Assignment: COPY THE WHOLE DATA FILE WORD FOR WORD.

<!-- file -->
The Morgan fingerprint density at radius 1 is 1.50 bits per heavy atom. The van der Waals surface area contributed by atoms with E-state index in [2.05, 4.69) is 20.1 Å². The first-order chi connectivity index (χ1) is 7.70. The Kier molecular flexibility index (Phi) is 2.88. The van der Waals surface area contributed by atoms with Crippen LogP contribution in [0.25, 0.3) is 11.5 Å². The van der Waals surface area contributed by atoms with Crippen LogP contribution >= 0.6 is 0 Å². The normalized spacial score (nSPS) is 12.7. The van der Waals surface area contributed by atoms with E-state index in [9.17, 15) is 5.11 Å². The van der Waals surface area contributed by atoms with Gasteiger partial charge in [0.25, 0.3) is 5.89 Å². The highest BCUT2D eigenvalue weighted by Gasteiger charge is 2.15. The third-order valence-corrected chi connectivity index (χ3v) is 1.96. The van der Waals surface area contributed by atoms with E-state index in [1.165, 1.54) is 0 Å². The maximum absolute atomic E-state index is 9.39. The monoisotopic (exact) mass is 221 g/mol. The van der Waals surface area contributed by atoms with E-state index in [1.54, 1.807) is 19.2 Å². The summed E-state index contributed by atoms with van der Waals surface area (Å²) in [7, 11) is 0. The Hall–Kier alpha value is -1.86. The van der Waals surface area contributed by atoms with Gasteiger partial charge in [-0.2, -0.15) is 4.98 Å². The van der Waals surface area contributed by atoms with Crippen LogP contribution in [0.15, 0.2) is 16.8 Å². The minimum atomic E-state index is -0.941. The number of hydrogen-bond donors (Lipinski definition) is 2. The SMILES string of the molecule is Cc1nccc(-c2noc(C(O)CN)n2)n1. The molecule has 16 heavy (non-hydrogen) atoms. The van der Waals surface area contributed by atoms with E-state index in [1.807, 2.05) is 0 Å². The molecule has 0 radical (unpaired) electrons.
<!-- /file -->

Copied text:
The Morgan fingerprint density at radius 1 is 1.50 bits per heavy atom. The van der Waals surface area contributed by atoms with E-state index in [2.05, 4.69) is 20.1 Å². The first-order chi connectivity index (χ1) is 7.70. The Kier molecular flexibility index (Phi) is 2.88. The van der Waals surface area contributed by atoms with Crippen LogP contribution in [0.25, 0.3) is 11.5 Å². The van der Waals surface area contributed by atoms with Crippen LogP contribution >= 0.6 is 0 Å². The normalized spacial score (nSPS) is 12.7. The van der Waals surface area contributed by atoms with E-state index in [9.17, 15) is 5.11 Å². The van der Waals surface area contributed by atoms with Gasteiger partial charge in [0.25, 0.3) is 5.89 Å². The highest BCUT2D eigenvalue weighted by Gasteiger charge is 2.15. The third-order valence-corrected chi connectivity index (χ3v) is 1.96. The van der Waals surface area contributed by atoms with E-state index in [1.165, 1.54) is 0 Å². The maximum absolute atomic E-state index is 9.39. The monoisotopic (exact) mass is 221 g/mol. The van der Waals surface area contributed by atoms with E-state index in [1.54, 1.807) is 19.2 Å². The summed E-state index contributed by atoms with van der Waals surface area (Å²) in [7, 11) is 0. The Hall–Kier alpha value is -1.86. The van der Waals surface area contributed by atoms with Gasteiger partial charge in [-0.2, -0.15) is 4.98 Å². The van der Waals surface area contributed by atoms with Crippen LogP contribution in [0.15, 0.2) is 16.8 Å². The minimum atomic E-state index is -0.941. The number of hydrogen-bond donors (Lipinski definition) is 2. The SMILES string of the molecule is Cc1nccc(-c2noc(C(O)CN)n2)n1. The molecule has 16 heavy (non-hydrogen) atoms. The van der Waals surface area contributed by atoms with E-state index in [1.807, 2.05) is 0 Å². The molecule has 0 radical (unpaired) electrons.